What you will need:

1 ½ cup finely crushed pretzels

¼ cup plus 1 ½ tablespoons Splenda Sugar Blend, divided

½ cup light tub margarine, trans-fat free, melted

1 package (4 serving size) sugar-free raspberry flavored gelatin

1 cup boiling water

1 (12 ounce) package frozen raspberries, slightly thawed (see Note*)

1 (8 ounce) package fat-free cream cheese, softened

1 (8 ounce) frozen fat-free whipped topping, thawed

What to do:

  1. Preheat oven to 400 degrees. Coat an 8-inch square baking dish with cooking spray.
  2. In a medium bowl, combine crushed pretzels, 1-1/2 tablespoons Splenda, and margarine. Press mixture into bottom of prepared baking dish.
  3. Bake 8 minutes; let cool
  4. In a large bowl, dissolve gelatin in boiling water. Add raspberries and chill until slightly thickened. In another large bowl, using an electric mixer on medium speed, combine cream cheese and remaining Splenda until smooth and creamy. Fold in whipped topping and spread evenly over pretzel crust.
  5. With an electric mixer on low speed, beat gelatin and raspberries until berries are broken up. Spread over cream cheese layer. Cover and chill at least 4 hours, or until firm.

*Note: Although the raspberries need to be thawed slightly so they are not frozen solid, the colder they are, the faster the gelatin will thicken.

Cut pan into 16 servings. Each serving is 107 calories, 18 grams of carbohydrate, 3 grams of fat


Clean – Separate – Cook – Chill: Basic Food Safety Steps

December 10, 2014

by Alison Brinker, RD, LD

The holidays are a great time to review food safety guidelines. A person with diabetes is at higher risk for foodborne illnesses. With diabetes, your immune system may not readily recognize harmful bacteria or other pathogens. This delay in the body’s natural response to foreign invasion places a person with diabetes at increased risk for infection. If a person with diabetes contracts a foodborne illness they are more likely to have a lengthier illness and require hospitalization compared to a person without diabetes. During the holidays many people are preparing food for friends and family. Making sure it is prepared safely is a must to prevent anyone from getting a foodborne illness.ID-10026109

Four basic steps to food safety:

  • Clean
  • Separate
  • Cook
  • Chill

Clean: Wash hands and surfaces often. Bacteria can spread throughout the kitchen and get onto cutting boards, utensils, counter tops, and food. Wash hands in warm soapy water for at least 20 seconds before and after handling food and after using the bathroom, changing diapers or handling pets. Wash cutting boards, dishes, utensils, and counter tops with hot soapy water between the preparation of raw meat, poultry, and seafood products and preparation of any other food that will not be cooked. You can also sanitize cutting boards and counter tops by rinsing them in a solution made of one tablespoon of unscented liquid chlorine bleach per gallon of water. Plastic cutting boards may be run through the wash cycle in your automatic dishwasher. Wash produce by rinsing under warm tap water, including those with skins and rinds that are not eaten. Clean the lids of canned goods too before opening.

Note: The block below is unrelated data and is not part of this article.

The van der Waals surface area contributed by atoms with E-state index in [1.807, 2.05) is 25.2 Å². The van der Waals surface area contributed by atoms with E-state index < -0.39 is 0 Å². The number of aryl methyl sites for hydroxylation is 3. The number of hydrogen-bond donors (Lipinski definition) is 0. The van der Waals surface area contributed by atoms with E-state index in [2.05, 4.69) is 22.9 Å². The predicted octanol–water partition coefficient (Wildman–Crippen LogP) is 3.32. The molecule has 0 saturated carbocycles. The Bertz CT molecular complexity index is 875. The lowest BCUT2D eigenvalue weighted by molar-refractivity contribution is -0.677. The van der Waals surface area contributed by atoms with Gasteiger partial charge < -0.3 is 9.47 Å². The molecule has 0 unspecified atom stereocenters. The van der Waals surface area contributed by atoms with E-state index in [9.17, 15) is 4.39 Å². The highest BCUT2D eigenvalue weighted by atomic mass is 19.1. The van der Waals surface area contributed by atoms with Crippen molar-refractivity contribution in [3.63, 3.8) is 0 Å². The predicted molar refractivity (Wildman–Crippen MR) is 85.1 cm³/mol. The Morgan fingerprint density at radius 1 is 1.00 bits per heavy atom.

Separate: Don’t cross-contaminate. Cross-contamination occurs when bacteria are spread from one food product to another such as with raw meat, poultry, seafood, and eggs. Always keep these foods and their juices away from ready-to-eat foods such as salad. Never place cooked food on a plate that previously held raw meat without first washing the plate with hot soapy water. Don’t use marinades used on raw foods unless you bring them to a boil first. Consider having two cutting boards; one designated for raw meat, poultry and seafood and the other for ready to eat foods such as bread, fruits, raw vegetables and cooked meat.

Cook: Cook all meats to the recommended temperature. Use a food thermometer to measure the internal temperature in several places to make sure that the meat, poultry, seafood or egg product is cooked to the correct temperature to prevent foodborne illness.

Looking for Something to do with those Turkey Leftovers?

November 28, 2014

Thanksgiving Leftovers

by Alison Brinker, RD, LD

What to do, what to do with all that leftover turkey? Below is a great recipe for using the turkey you just couldn’t finish on Thanksgiving Day. This will make a great lunch or light dinner. The avocado provides a good source of healthy, unsaturated fat, after a holiday that is usually full of unhealthy saturated fat from butter, gravy and cream sauces.

Turkey and Avocado Wraps

Serving size: 1 wrap, recipe makes 4 servings

½ avocado

3 tablespoons plain, fat free yogurt

¼ teaspoon chili powder

2 cups chopped lettuce

2 small tomatoes, finely diced

2 tablespoons fat-free Italian dressing

4 10-inch whole grain flour tortillas

12 ounces sliced, leftover turkey

1 cucumber, thinly sliced

  1. In a small bowl, mash the avocado with a fork. Add yogurt and chili powder to avocado and mix well.
  2. In a medium bowl, toss lettuce and tomato with Italian dressing.
  3. Spread 1-1/2 tablespoons of avocado mixture on one tortilla. Add 3 ounces of turkey, ¼ of the lettuce and tomato mixture, and ¼ of the sliced cucumber.
  4. Create a wrap by folding in the left and right side of the tortilla until the edges are about 1 inch apart and then roll from the top down. Repeat this process for remaining 3 tortillas.

Nutrition Information:

Total carbohydrate, 45 grams, 3 ounces meat, 2 fat choices

Source: Healthy Calendar Diabetic Cooking, a full year of delicious menus and easy recipes